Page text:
DiCaprio plays Cobb, a world-class extractor (a thief who goes into people’s dreams and steals their secrets), is part of a crew of dream thieves that include Arthur (Joseph Gordon-Levitt, showing good action hero chops), Nash (Lukas Haas) and then later Ariadne (Ellen Page), Eames (Tom Hardy), and Yusef (Dileep Rao), assembling a dream-team (pun-tastic!) to pull off an Inception. Where extraction involves taking information from a dream, Inception is the process of putting an idea into someone’s dream in such a way that the subject thinks the notion is their own — the idea becomes a meme, replicating itself in their subconscious and then filtering back into their conscious thoughts — Inception, while difficult, can make a change substantial enough that it re-defines a person’s life. High stakes? Check.
The film is visually brilliant (the coolest thing for me was the spinning room, which I hear tell was a practical effect with a full rotating set — major awesome), with shifting and crumbling dreamscapes, unrelenting and powerful music from Hans Zimmer, and nuanced performances from the impressive cast.
This is the kind of movie that you need to see unspoiled, then go outside the theatre with your friends and discuss for two hours. And I love those kinds of movies. Inception is my vote for best movie of 2010 (so far).
And now, the spoiler-tastic bits:
China Mieville has been one of my favorite authors for a number of years now. As the figurehead/poster boy for the New Weird, many writers have rallied around Mieville and followed in his footsteps or taken jabs at him. The New Weird was a big deal in the literary end of the SF/F community for several years, and is less popular now, but continues with bits here and there. I’m invested in the New Weird personally, given that I’m about to start shopping a New Weird novel to agents/publishers.
Mieville’s immediate previous novel (The City & The City) was less loudly New Weird and more urban fantasy/crime, but with Kraken, Mieville’s uncontainable imagination and penchant for the grotesque returns in full force.
Kraken starts with unsupecting Billy Harrow, an employee at the Darwin Centre in London who worked extensively with a deceased giant squid. Which means that when the squid (giant container and all) disappears without a trace, people come knocking on his door, including the Cult-crimes-response squad of the police as well as a pair of assassins. In keeping with the well-trod Urban Fantasy structure, Harrow gets pulled into the world of secret London, with all the knackers and movers and shakers behind the scenes.
Mieville’s secondary ideas are better than most any writer in the business, from the Chaos Nazis to Londonmancers (ala Jack Hawksmoor of The Authority) and police-esque ghost constructs summoned up by using tapes of old police procedurals. Mieville has a great facility with these details, great to small, that make the setting breathe and feel endlessly and messily lived-in.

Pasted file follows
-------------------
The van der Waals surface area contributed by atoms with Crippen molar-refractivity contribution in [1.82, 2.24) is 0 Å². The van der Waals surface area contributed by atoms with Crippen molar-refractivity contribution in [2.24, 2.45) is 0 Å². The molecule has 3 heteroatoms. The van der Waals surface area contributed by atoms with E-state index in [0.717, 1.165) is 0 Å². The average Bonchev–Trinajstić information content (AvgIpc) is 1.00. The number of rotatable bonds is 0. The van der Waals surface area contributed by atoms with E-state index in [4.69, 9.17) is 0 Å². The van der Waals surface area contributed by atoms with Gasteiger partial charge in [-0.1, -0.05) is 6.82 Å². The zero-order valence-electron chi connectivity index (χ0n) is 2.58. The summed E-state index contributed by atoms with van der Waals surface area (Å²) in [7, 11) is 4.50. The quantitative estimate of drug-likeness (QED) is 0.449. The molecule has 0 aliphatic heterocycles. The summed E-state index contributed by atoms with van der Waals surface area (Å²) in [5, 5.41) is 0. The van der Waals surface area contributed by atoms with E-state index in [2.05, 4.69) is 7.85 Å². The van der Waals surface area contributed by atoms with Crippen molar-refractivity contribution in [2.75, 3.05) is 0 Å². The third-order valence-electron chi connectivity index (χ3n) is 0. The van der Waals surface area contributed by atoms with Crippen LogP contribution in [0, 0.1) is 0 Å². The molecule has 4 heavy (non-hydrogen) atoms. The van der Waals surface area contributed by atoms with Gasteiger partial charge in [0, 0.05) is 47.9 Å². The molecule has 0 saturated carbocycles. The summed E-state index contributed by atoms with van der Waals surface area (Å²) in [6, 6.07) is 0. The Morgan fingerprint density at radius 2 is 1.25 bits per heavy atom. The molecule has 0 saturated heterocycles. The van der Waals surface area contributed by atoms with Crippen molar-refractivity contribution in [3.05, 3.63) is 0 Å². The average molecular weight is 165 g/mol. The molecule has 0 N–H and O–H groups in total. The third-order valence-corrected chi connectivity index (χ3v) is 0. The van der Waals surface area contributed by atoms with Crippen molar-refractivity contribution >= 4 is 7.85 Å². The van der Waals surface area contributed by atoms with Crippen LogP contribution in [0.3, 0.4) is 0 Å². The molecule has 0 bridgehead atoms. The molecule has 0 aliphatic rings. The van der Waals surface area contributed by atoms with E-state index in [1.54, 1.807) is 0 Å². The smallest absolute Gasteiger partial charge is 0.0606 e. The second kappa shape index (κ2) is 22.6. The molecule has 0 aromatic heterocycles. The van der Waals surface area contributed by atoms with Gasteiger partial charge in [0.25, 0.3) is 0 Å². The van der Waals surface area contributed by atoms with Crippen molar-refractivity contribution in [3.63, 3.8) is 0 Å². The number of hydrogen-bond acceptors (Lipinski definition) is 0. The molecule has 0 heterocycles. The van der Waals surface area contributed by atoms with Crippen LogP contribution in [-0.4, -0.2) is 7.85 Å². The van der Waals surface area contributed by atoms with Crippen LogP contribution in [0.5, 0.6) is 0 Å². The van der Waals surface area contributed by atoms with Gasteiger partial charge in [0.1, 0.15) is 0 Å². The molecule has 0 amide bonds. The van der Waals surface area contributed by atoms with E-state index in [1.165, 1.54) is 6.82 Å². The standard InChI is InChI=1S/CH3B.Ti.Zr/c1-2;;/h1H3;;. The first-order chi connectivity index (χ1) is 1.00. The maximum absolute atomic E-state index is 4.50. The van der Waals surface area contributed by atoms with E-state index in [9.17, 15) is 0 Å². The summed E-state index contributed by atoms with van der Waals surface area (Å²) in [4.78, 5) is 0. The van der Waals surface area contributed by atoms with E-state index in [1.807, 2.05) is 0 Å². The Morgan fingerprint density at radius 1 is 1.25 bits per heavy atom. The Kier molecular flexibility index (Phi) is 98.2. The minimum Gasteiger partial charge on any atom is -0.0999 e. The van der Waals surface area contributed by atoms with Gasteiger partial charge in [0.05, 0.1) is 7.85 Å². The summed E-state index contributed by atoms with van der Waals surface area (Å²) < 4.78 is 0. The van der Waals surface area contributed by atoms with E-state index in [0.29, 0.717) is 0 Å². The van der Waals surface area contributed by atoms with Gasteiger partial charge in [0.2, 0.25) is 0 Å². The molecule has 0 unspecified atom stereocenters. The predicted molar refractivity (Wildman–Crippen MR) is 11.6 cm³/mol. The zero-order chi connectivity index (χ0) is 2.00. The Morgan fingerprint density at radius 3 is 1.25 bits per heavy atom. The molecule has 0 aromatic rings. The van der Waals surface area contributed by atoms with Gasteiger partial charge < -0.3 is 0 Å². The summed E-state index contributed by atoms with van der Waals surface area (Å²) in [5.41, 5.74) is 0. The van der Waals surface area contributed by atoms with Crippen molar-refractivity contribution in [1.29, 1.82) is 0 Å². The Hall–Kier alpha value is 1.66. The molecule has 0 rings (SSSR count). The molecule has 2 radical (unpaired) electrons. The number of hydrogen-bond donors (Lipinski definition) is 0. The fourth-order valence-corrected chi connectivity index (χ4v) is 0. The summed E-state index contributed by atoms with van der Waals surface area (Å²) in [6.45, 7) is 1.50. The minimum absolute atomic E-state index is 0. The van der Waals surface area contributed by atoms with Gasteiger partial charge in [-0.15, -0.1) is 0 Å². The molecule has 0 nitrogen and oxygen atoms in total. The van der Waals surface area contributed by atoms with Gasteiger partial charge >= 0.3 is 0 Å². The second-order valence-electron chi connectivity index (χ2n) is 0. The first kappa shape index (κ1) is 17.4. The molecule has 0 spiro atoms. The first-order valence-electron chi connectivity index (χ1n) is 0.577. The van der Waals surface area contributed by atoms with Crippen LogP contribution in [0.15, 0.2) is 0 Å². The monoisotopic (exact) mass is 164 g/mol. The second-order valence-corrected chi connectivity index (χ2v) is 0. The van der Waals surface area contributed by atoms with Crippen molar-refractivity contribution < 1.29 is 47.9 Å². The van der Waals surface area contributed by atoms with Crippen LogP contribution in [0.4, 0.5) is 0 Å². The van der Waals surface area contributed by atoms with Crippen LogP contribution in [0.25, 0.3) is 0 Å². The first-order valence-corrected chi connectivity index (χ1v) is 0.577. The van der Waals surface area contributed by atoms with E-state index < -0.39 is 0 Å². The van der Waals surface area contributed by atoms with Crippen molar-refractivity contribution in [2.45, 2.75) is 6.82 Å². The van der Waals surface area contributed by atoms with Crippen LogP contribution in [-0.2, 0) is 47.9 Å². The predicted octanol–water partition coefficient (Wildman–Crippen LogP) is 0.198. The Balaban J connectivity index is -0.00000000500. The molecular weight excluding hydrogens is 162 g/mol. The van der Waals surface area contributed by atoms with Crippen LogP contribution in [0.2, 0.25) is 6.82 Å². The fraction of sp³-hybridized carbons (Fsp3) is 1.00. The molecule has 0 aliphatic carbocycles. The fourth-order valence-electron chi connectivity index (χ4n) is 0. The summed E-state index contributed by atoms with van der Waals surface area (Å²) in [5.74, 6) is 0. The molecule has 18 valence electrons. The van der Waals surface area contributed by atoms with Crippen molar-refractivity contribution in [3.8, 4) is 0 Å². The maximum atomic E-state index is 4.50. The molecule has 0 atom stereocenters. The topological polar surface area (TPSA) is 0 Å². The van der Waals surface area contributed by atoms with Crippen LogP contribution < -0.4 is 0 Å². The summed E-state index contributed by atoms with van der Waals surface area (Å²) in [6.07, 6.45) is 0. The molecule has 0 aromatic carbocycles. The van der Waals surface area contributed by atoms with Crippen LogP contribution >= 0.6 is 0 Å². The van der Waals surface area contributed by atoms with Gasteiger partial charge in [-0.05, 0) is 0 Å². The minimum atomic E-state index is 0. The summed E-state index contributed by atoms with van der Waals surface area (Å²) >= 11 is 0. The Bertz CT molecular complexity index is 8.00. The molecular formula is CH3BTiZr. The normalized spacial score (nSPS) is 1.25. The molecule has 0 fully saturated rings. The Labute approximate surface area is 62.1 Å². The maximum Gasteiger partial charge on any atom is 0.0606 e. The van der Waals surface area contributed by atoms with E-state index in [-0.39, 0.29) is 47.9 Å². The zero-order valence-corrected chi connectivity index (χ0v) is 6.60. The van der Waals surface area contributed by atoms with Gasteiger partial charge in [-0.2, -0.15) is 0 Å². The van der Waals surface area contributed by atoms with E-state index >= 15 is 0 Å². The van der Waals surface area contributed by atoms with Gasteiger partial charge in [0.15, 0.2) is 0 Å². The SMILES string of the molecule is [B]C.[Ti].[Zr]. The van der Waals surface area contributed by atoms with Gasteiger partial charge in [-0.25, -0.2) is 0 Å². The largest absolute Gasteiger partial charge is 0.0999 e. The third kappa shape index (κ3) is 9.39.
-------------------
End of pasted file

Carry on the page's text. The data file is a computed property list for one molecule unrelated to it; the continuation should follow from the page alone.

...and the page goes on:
Billy Harrow spends most of the novel on the run as warring factions, including an Animate Tattoo gang-boss, the eternally-neutral Londonmancers, and a Kraken-worshiping cult (which venerated Harrow’s specimen as a God, or at least, a Demi-God) forces move and converge to bring about/avert the apocalypse. Of course, anyone who wants an apocalypse works to make sure that it’s their apocalypse that comes about. No one wants to sideline in another group’s End Times.
The novel shifts easily between perspectives, bringing in other POV characters to convey the story and weave the weird tapestry that is Kraken‘s London. Mieville’s familiarity with/love of London and all its (weird) reality comes through clearly, helping contextualize the incredible craziness that he layers throughout the rest of the book.
Mieville’s language is very advanced, and sometimes challenging. It’s more accessible than in Perdido Street Station, but more obscure than in The City & The City. The baroque language is consistent, however, and usually well-contextualized. It’s just not a novel to hand to an average 15-year-old (an exceptional reader of a 15-year-old may be just fine, however) and it’s not the book to go to for a casual read. The book demands your attention, but if you give it, the book rewards you with unparalleled imagination, strong pacing, and chilling creepiness. (Goss and Subby are, for my buck, one of the creepiest henchmen duos ever).
Disclaimer: this review was written based on my experience reading an ARC, so keep that in mind in case the final version displays any differences.